While the big topic in this election is Brexit, the housing crisis remains a top issue for voters in many areas. Inside Housing has travelled around the country to visit the marginal seats where it may influence the result. In the final part in our series of five, Jack Simpson visits South Shields
Look out from South Shields’ famous Minchella & Co seafront cafe and the picture is largely the same as it was 30 years ago. The remnants of the Tynemouth Priory can be seen far to your left. Further down the coast there is another pier with the South Shields Lighthouse at its tip. Directly in front is the mile-long Sandhaven Beach.
However, look backwards and the landscape has transformed dramatically.
Less than 30 years ago, on the spot where the Westoe Crown Village housing development now stands, was the Westoe Colliery. A fully functioning mine, which alongside the town’s shipyard employed thousands of South Shields natives – or ‘sand dancers’ as they are nicknamed.
The shipyards closed in the 1970s and the colliery, diminished after the miners’ strikes in the 1980s, was officially shut in 1993.
The closures resulted in decades of high unemployment, which continues today. The unemployment rate for South Tyneside is 7.1%, compared with the 4.1% national average.
Political allegiances also remain entrenched.
“I’ll never vote Conservatives after what Thatcher did in the 1980s,” Paula* tells Inside Housing as we sit in a cafe on Ocean Road, South Shields’ high street.
South Shields has been Labour-run since 1929. Current MP Emma Lewell-Buck won 61.5% of the vote in 2017.
Yet speaking to people in the town, some are now reconsidering backing Labour this time around, largely due to the party’s Brexit stance.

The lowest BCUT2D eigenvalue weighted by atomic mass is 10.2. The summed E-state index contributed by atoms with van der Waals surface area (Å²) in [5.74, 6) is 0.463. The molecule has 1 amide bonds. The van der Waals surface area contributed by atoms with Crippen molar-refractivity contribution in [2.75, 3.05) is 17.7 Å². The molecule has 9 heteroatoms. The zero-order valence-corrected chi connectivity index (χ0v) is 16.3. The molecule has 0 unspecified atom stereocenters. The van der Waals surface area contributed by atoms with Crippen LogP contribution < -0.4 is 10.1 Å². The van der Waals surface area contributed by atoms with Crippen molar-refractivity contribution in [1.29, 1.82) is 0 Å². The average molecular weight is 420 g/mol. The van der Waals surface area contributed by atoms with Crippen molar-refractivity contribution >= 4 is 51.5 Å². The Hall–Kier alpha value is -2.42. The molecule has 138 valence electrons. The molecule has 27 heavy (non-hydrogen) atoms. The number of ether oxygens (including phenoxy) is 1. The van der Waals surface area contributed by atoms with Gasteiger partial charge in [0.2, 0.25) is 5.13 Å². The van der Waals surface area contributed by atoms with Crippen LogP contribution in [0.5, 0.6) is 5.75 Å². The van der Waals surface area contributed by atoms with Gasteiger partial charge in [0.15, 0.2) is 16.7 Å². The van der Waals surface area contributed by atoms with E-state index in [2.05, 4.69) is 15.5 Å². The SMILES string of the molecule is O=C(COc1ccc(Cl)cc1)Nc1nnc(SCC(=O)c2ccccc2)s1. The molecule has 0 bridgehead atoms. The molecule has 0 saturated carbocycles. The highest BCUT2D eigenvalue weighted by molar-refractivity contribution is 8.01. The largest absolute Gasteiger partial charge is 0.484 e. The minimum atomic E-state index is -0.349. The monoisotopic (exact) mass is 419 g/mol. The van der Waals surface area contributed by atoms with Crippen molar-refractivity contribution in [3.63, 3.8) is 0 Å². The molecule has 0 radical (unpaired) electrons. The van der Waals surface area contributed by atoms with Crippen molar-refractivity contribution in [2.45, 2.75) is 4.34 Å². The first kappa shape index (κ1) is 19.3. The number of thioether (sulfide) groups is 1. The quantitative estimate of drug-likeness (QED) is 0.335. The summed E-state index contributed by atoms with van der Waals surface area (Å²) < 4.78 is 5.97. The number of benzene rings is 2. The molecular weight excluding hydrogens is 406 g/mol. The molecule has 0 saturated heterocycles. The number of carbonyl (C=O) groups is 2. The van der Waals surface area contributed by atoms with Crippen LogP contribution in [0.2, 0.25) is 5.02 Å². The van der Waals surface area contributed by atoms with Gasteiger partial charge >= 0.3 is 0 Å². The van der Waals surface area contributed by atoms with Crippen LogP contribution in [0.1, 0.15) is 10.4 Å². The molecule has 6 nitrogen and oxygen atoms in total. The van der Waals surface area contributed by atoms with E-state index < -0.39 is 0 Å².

In the EU referendum, 62.05% of the town’s population voted Leave. One woman who has voted for Labour all her life is now considering supporting the Brexit Party. The Brexit Party candidate Glenn Thompson is a local independent councillor in the Westoe area of the town.
Paula, who voted leave, feels betrayed on Brexit and won’t vote again.
One of the parliamentary candidates looking to represent those disaffected Leave voters is Geoff Thompson, the multi-millionaire businessman and chair and owner of South Shields FC, the town’s local club.
Mr Thompson, who founded energy supplier Utilitywise, tells Inside Housing: “On Brexit, they are angry. Having voted to leave they feel that Labour has just played party politics.”
Mr Thompson says he will vote for a deal and to leave on 31 January.
However, Ms Lewell-Buck believes the backing of the Brexit Party is overstated.
She tells Inside Housing: “I’ve been knocking on doors and there aren’t that many people when you drill down to it that will vote for them.”
She believes that the people of South Shields, who have had to vote for an MP four times in the past six years, are fed up with the constant churn and actually just want to see improvement in their lives.
But while Brexit dominates political discussions, housing and welfare issues are important to voters, too.
With high levels of unemployment, welfare changes have had a significant impact on the town. This is clear at charity Hospitality & Hope, which runs a foodbank in the town.
The number of people who visit the foodbank has grown to 5,000 a year. The population in South Shields is only 84,000.
“Around two-thirds of referrals are benefits related, people switching over from the old Universal Credit system to the new one,” explains Paul Oliver, chief executive of the charity.